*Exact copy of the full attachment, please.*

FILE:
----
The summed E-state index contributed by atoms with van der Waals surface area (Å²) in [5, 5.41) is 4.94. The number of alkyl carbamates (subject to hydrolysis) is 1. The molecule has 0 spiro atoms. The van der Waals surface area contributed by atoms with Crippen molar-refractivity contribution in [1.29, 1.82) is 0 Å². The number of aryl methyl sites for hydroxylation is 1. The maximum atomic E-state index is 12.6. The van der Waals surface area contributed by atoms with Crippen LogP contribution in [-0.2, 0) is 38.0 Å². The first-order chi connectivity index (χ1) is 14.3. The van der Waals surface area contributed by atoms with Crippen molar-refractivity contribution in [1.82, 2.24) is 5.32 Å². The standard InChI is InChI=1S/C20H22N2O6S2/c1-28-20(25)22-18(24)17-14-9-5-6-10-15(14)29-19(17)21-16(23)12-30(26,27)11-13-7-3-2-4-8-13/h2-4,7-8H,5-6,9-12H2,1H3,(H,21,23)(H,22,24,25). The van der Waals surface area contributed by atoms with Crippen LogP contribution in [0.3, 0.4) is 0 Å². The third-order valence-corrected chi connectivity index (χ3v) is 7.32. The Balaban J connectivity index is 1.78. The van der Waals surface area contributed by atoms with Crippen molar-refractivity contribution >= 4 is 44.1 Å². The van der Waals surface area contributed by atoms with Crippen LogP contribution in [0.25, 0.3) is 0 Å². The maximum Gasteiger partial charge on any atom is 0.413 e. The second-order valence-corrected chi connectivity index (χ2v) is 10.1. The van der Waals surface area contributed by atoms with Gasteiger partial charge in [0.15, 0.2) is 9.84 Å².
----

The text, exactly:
The summed E-state index contributed by atoms with van der Waals surface area (Å²) in [5, 5.41) is 4.94. The number of alkyl carbamates (subject to hydrolysis) is 1. The molecule has 0 spiro atoms. The van der Waals surface area contributed by atoms with Crippen molar-refractivity contribution in [1.29, 1.82) is 0 Å². The number of aryl methyl sites for hydroxylation is 1. The maximum atomic E-state index is 12.6. The van der Waals surface area contributed by atoms with Crippen LogP contribution in [-0.2, 0) is 38.0 Å². The first-order chi connectivity index (χ1) is 14.3. The van der Waals surface area contributed by atoms with Crippen molar-refractivity contribution in [1.82, 2.24) is 5.32 Å². The standard InChI is InChI=1S/C20H22N2O6S2/c1-28-20(25)22-18(24)17-14-9-5-6-10-15(14)29-19(17)21-16(23)12-30(26,27)11-13-7-3-2-4-8-13/h2-4,7-8H,5-6,9-12H2,1H3,(H,21,23)(H,22,24,25). The van der Waals surface area contributed by atoms with Crippen LogP contribution in [0.3, 0.4) is 0 Å². The third-order valence-corrected chi connectivity index (χ3v) is 7.32. The Balaban J connectivity index is 1.78. The van der Waals surface area contributed by atoms with Crippen molar-refractivity contribution >= 4 is 44.1 Å². The van der Waals surface area contributed by atoms with Crippen LogP contribution in [0.25, 0.3) is 0 Å². The maximum Gasteiger partial charge on any atom is 0.413 e. The second-order valence-corrected chi connectivity index (χ2v) is 10.1. The van der Waals surface area contributed by atoms with Gasteiger partial charge in [0.15, 0.2) is 9.84 Å².